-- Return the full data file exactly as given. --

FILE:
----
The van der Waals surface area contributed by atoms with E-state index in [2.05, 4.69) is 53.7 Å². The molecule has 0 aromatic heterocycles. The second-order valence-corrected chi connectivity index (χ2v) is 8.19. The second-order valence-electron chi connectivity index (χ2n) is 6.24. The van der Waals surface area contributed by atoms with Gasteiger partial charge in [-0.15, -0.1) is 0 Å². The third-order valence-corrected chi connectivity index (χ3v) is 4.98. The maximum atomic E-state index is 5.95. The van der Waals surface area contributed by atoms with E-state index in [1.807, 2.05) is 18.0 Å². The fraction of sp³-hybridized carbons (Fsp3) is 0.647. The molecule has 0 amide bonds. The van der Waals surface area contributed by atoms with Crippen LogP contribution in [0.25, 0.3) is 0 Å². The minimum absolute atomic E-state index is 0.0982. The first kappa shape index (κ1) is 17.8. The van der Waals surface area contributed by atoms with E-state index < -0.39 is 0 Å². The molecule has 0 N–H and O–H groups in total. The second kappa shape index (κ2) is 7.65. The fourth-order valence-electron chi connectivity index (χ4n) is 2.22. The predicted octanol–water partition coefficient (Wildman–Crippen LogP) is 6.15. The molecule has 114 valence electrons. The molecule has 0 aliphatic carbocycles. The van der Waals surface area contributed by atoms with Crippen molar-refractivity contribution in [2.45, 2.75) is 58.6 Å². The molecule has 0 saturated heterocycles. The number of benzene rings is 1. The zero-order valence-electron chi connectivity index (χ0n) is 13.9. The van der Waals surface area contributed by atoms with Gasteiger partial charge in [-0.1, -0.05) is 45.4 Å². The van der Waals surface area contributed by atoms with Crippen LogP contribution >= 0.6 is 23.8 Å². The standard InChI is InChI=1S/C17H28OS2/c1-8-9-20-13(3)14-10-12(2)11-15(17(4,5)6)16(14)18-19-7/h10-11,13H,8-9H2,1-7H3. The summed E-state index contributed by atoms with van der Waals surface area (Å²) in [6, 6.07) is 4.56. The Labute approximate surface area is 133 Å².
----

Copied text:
The van der Waals surface area contributed by atoms with E-state index in [2.05, 4.69) is 53.7 Å². The molecule has 0 aromatic heterocycles. The second-order valence-corrected chi connectivity index (χ2v) is 8.19. The second-order valence-electron chi connectivity index (χ2n) is 6.24. The van der Waals surface area contributed by atoms with Gasteiger partial charge in [-0.15, -0.1) is 0 Å². The third-order valence-corrected chi connectivity index (χ3v) is 4.98. The maximum atomic E-state index is 5.95. The van der Waals surface area contributed by atoms with E-state index in [1.807, 2.05) is 18.0 Å². The fraction of sp³-hybridized carbons (Fsp3) is 0.647. The molecule has 0 amide bonds. The van der Waals surface area contributed by atoms with Crippen LogP contribution in [0.25, 0.3) is 0 Å². The minimum absolute atomic E-state index is 0.0982. The first kappa shape index (κ1) is 17.8. The van der Waals surface area contributed by atoms with E-state index < -0.39 is 0 Å². The molecule has 0 N–H and O–H groups in total. The second kappa shape index (κ2) is 7.65. The fourth-order valence-electron chi connectivity index (χ4n) is 2.22. The predicted octanol–water partition coefficient (Wildman–Crippen LogP) is 6.15. The molecule has 114 valence electrons. The molecule has 0 aliphatic carbocycles. The van der Waals surface area contributed by atoms with Crippen molar-refractivity contribution in [2.45, 2.75) is 58.6 Å². The molecule has 0 saturated heterocycles. The number of benzene rings is 1. The zero-order valence-electron chi connectivity index (χ0n) is 13.9. The van der Waals surface area contributed by atoms with Gasteiger partial charge in [-0.1, -0.05) is 45.4 Å². The van der Waals surface area contributed by atoms with Crippen LogP contribution >= 0.6 is 23.8 Å². The standard InChI is InChI=1S/C17H28OS2/c1-8-9-20-13(3)14-10-12(2)11-15(17(4,5)6)16(14)18-19-7/h10-11,13H,8-9H2,1-7H3. The summed E-state index contributed by atoms with van der Waals surface area (Å²) in [6, 6.07) is 4.56. The Labute approximate surface area is 133 Å².